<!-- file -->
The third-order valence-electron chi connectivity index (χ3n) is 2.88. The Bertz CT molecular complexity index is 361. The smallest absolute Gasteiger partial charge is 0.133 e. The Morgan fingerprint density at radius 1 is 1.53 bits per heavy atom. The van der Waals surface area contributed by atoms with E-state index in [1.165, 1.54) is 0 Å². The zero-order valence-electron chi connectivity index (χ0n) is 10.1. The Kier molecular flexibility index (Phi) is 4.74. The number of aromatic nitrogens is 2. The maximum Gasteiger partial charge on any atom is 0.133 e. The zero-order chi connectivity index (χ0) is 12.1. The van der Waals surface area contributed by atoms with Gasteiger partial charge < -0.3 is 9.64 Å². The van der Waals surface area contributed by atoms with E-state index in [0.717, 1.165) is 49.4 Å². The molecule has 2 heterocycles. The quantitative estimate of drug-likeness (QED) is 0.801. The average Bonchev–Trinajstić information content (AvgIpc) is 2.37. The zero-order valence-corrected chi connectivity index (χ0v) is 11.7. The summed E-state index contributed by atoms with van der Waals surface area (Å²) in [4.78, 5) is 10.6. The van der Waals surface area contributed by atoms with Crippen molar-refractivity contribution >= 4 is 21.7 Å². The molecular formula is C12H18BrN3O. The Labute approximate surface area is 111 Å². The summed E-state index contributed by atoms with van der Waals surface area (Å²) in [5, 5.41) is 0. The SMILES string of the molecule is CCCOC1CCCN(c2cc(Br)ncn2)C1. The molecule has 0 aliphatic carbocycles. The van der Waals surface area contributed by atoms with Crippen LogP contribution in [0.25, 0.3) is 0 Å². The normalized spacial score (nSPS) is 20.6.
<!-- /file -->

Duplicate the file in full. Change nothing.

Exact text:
The third-order valence-electron chi connectivity index (χ3n) is 2.88. The Bertz CT molecular complexity index is 361. The smallest absolute Gasteiger partial charge is 0.133 e. The Morgan fingerprint density at radius 1 is 1.53 bits per heavy atom. The van der Waals surface area contributed by atoms with E-state index in [1.165, 1.54) is 0 Å². The zero-order valence-electron chi connectivity index (χ0n) is 10.1. The Kier molecular flexibility index (Phi) is 4.74. The number of aromatic nitrogens is 2. The maximum Gasteiger partial charge on any atom is 0.133 e. The zero-order chi connectivity index (χ0) is 12.1. The van der Waals surface area contributed by atoms with Gasteiger partial charge < -0.3 is 9.64 Å². The van der Waals surface area contributed by atoms with E-state index in [0.717, 1.165) is 49.4 Å². The molecule has 2 heterocycles. The quantitative estimate of drug-likeness (QED) is 0.801. The average Bonchev–Trinajstić information content (AvgIpc) is 2.37. The zero-order valence-corrected chi connectivity index (χ0v) is 11.7. The summed E-state index contributed by atoms with van der Waals surface area (Å²) in [4.78, 5) is 10.6. The van der Waals surface area contributed by atoms with Crippen molar-refractivity contribution >= 4 is 21.7 Å². The molecular formula is C12H18BrN3O. The Labute approximate surface area is 111 Å². The summed E-state index contributed by atoms with van der Waals surface area (Å²) in [5, 5.41) is 0. The SMILES string of the molecule is CCCOC1CCCN(c2cc(Br)ncn2)C1. The molecule has 0 aliphatic carbocycles. The van der Waals surface area contributed by atoms with Crippen LogP contribution in [0.25, 0.3) is 0 Å². The normalized spacial score (nSPS) is 20.6.